Dipsticks: A Reponse to Renewed Controversy Over the “Gay” Teletubby

by: Bobby Crowley

In recent news, the woman who played Laa-Laa has come out of the woodwork to share her very important view on a very important issue. If you are not familiar with Laa-Laa, it is the yellow furry alien-like creature from Teletubbies. The woman who played this yellow creature apparently decided enough was enough, declaring that the long-living rumor of Tinky Winky’s homosexual nature is a myth and that, “It’s embarrassing for the people who said it.” She went on to ask “What kind of person can take the obvious innocence and turn it into something else? We were hardly sexual beings.” Her comments were supposed to be a response to the evangelical fundamentalists who, in the 90s, when the show aired, rejected it for endorsing the gay lifestyle to children everywhere. They specifically pointed out Tinky Winky’s purple color, triangle shaped antenna, and the purse he often carried around, stating that they were all symbols for homosexuality.

Though I feel the urge to respond to Laa-Laa’s irritation, a greater urge needs to be met. My response to the evangelical fundamentalists who were angered by the show weighs much more heavily on my heart. Yes, Tinky Winky had a purse, which he called a bag. Yes, Tinky Winky was purple, which a lot of people attached to gay movements and symbolism. Yes, his antenna was shaped like an upside down triangle, the symbol used for gay rights protests in the past and on propaganda now. However, let us not forget that Dipsy was a green, male teletubby with a long straight “dipstick” shaped antenna. I’m not trying to say this was suggestive of a penis, but it was suggestive of a penis. I’m not declaring he was gay, I’m just suggesting maybe the sexuality of these creatures is not the focus of this show. If it had been, they might have changed some things around.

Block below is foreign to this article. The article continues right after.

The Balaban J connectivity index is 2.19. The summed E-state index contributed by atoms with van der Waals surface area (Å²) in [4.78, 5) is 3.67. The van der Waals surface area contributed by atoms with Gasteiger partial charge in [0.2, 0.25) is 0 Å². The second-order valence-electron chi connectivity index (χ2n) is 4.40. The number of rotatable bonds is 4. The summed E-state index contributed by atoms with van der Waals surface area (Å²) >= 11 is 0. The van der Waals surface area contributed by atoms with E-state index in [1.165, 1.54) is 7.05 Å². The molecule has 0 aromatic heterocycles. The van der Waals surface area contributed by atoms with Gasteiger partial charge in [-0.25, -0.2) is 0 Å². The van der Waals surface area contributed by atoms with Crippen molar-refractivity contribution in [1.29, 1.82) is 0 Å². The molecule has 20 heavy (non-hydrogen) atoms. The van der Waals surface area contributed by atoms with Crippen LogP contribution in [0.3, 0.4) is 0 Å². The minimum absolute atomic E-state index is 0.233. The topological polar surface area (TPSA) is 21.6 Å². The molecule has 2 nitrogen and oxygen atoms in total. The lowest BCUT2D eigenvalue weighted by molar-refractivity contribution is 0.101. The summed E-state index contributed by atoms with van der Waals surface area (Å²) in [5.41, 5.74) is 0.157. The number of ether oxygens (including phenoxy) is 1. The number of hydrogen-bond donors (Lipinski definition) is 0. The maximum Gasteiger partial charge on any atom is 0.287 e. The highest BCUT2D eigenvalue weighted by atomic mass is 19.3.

That being said, the promotion of the gay lifestyle? Really? While adults might enjoy to titter about this or that sexual innuendo or identity that might appear in a child’s program, children don’t really notice these things. No child sees an alien creature, supposedly a boy, carrying around a purse, which he calls a bag, and shouts “GAY!” No child looks into the shapes of the antennae on these creatures, especially when there is a baby in the sun, which probably scared most children from watching the show anyways. No child looks at four different colored creatures and singles out the one that happens to be purple for being a homosexual. That would be rude. Tinky Winky was born purple, he can’t change who he is. Just like Po can’t change that she was born the short, red alien of the group with a circle on her head.

The need to eradicate any and all hints of questionable sexuality or gender is getting a little ridiculous when we start attacking a children’s show for all the wrong reasons. I mean, come on! First of all, there was an episode about holding hands where they made sure the boys and girls never held hands with a same-sex partner, so obviously they were avoiding homosexuality as much as possible. Second of all, the Teletubbies were creepy as hell! Why are we not complaining about that? Why is a lifetime of nightmares less of an issue than a little sexual fluidity? These ALIENS with televisions on their bellies which often depicted children, who may or may not be trapped in their bellies were so creepy.